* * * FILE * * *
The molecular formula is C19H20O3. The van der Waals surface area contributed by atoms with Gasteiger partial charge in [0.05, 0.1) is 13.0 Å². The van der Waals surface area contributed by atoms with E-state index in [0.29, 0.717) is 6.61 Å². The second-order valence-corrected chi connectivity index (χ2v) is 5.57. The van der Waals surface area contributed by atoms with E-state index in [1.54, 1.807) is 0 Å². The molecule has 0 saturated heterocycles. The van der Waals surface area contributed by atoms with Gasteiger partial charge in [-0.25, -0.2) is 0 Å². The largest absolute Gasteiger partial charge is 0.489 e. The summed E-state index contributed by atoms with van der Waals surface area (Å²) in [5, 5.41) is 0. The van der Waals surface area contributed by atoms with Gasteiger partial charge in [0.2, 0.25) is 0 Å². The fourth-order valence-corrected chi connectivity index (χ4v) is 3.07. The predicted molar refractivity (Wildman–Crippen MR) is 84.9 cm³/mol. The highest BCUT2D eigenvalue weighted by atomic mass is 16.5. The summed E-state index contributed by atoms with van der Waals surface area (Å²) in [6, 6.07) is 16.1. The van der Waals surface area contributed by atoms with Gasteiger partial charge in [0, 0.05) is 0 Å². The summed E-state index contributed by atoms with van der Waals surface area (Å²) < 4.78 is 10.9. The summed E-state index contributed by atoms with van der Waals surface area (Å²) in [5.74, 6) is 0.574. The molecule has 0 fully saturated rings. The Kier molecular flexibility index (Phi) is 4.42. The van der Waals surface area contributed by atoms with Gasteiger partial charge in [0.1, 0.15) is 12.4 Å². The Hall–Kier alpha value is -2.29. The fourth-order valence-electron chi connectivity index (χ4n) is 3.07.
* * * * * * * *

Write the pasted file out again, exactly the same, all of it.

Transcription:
The molecular formula is C19H20O3. The van der Waals surface area contributed by atoms with Gasteiger partial charge in [0.05, 0.1) is 13.0 Å². The van der Waals surface area contributed by atoms with E-state index in [0.29, 0.717) is 6.61 Å². The second-order valence-corrected chi connectivity index (χ2v) is 5.57. The van der Waals surface area contributed by atoms with E-state index in [1.54, 1.807) is 0 Å². The molecule has 0 saturated heterocycles. The van der Waals surface area contributed by atoms with Gasteiger partial charge in [-0.25, -0.2) is 0 Å². The largest absolute Gasteiger partial charge is 0.489 e. The summed E-state index contributed by atoms with van der Waals surface area (Å²) in [5, 5.41) is 0. The van der Waals surface area contributed by atoms with Gasteiger partial charge in [0.2, 0.25) is 0 Å². The fourth-order valence-corrected chi connectivity index (χ4v) is 3.07. The predicted molar refractivity (Wildman–Crippen MR) is 84.9 cm³/mol. The highest BCUT2D eigenvalue weighted by atomic mass is 16.5. The summed E-state index contributed by atoms with van der Waals surface area (Å²) in [6, 6.07) is 16.1. The van der Waals surface area contributed by atoms with Gasteiger partial charge in [0, 0.05) is 0 Å². The summed E-state index contributed by atoms with van der Waals surface area (Å²) < 4.78 is 10.9. The summed E-state index contributed by atoms with van der Waals surface area (Å²) in [5.74, 6) is 0.574. The molecule has 0 fully saturated rings. The Kier molecular flexibility index (Phi) is 4.42. The van der Waals surface area contributed by atoms with Gasteiger partial charge in [0.1, 0.15) is 12.4 Å². The Hall–Kier alpha value is -2.29. The fourth-order valence-electron chi connectivity index (χ4n) is 3.07.